The Fiscal year 2014 Annual Disparity Study analyzes how many city contracts go to minority, women and disabled-owned businesses and the availability of the businesses in different markets.

The city awarded $267 million in contracts to the minority and female businesses representing 29 percent of the contracts for which such businesses are available, the Office of Economic Opportunity reported.

POSTED: Wednesday, August 12, 2015, 6:03 PM
Republican Melissa Murray Bailey and Democrat Jim Kenney.

Jim Kenney is ready for his closeup...as long as his is the only face in the camera's frame.

Kenney, the Democratic nominee for mayor of Philadelphia, had been haggling with NBC10 about camera angles for an upcoming debate, according to campaign spokeswoman Lauren Hitt.

Kenney was fine with close-ups and reaction shots but didn't want the television station to use a "one particular shot, a split-screen close-up" when he or Melissa Murray Bailey, his Republican opponent, were speaking, she said.

POSTED: Thursday, August 6, 2015, 11:00 AM

As I mentioned in today’s Inquirer, the city might have missed a few checks during its recent tax lien sale.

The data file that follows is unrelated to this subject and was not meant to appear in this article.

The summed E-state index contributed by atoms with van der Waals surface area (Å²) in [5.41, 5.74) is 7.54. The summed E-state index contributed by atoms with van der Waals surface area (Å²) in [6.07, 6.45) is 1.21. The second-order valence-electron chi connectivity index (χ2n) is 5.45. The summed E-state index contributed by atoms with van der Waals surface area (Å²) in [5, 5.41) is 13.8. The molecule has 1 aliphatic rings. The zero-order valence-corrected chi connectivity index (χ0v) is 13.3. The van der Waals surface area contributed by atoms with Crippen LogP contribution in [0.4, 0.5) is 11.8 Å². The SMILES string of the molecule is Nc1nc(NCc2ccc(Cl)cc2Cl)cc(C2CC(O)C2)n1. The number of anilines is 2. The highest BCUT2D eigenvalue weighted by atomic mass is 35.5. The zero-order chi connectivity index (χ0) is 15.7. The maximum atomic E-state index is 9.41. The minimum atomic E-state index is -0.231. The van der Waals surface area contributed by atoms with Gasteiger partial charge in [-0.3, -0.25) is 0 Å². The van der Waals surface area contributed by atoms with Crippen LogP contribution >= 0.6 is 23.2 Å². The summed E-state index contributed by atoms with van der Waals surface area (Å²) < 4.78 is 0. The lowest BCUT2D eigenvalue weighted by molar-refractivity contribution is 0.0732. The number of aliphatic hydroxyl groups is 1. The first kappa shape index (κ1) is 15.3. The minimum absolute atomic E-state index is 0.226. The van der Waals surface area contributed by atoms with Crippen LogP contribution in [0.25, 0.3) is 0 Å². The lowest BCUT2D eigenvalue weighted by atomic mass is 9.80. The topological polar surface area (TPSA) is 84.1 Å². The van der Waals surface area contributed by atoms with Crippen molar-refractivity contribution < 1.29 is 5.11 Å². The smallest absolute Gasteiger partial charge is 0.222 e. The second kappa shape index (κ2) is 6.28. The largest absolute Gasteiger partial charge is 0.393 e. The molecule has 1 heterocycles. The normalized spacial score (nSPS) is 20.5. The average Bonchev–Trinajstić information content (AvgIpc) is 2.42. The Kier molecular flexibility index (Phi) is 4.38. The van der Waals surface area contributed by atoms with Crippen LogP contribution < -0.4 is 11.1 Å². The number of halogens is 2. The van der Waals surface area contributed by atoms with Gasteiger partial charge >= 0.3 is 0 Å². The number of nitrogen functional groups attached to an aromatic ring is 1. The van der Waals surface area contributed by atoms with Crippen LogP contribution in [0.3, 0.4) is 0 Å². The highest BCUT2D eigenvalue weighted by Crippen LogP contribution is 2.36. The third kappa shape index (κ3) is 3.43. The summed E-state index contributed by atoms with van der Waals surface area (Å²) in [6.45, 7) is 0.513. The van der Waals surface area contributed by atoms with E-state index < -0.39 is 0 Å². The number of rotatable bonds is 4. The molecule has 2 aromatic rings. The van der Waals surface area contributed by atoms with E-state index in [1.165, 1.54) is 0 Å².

Aside from not realizing that certain properties, including the Fraternal Order of Police’s new headquarters, were under appeal, city officials also didn’t do a thorough check of who was buying the liens.  

One of the top five lien buyers at the June 29 sale was Julio Goncalves, a real estate investor who lives in the city’s Lawncrest neighborhood. He snatched up 16 liens for a total of $111,216. Goncalves, however, is delinquent himself on a few of his properties.

POSTED: Tuesday, August 4, 2015, 1:41 PM

A Philadelphia Special Pension Commission unanimously approved Tuesday a state-required analysis of the city’s pension plan.

The report, which was done by the pension board’s actuary Cheiron, compares the city’s pension benefits to six other cities and states — Atlanta, Baltimore, Boston, Chicago, Los Angeles and Pennsylvania. Those plans, Cheiron actuary Ken Kent said, are similar in size to Philadelphia’s, which administers retirement benefits for 36,152 retirees and 27,605 active employees.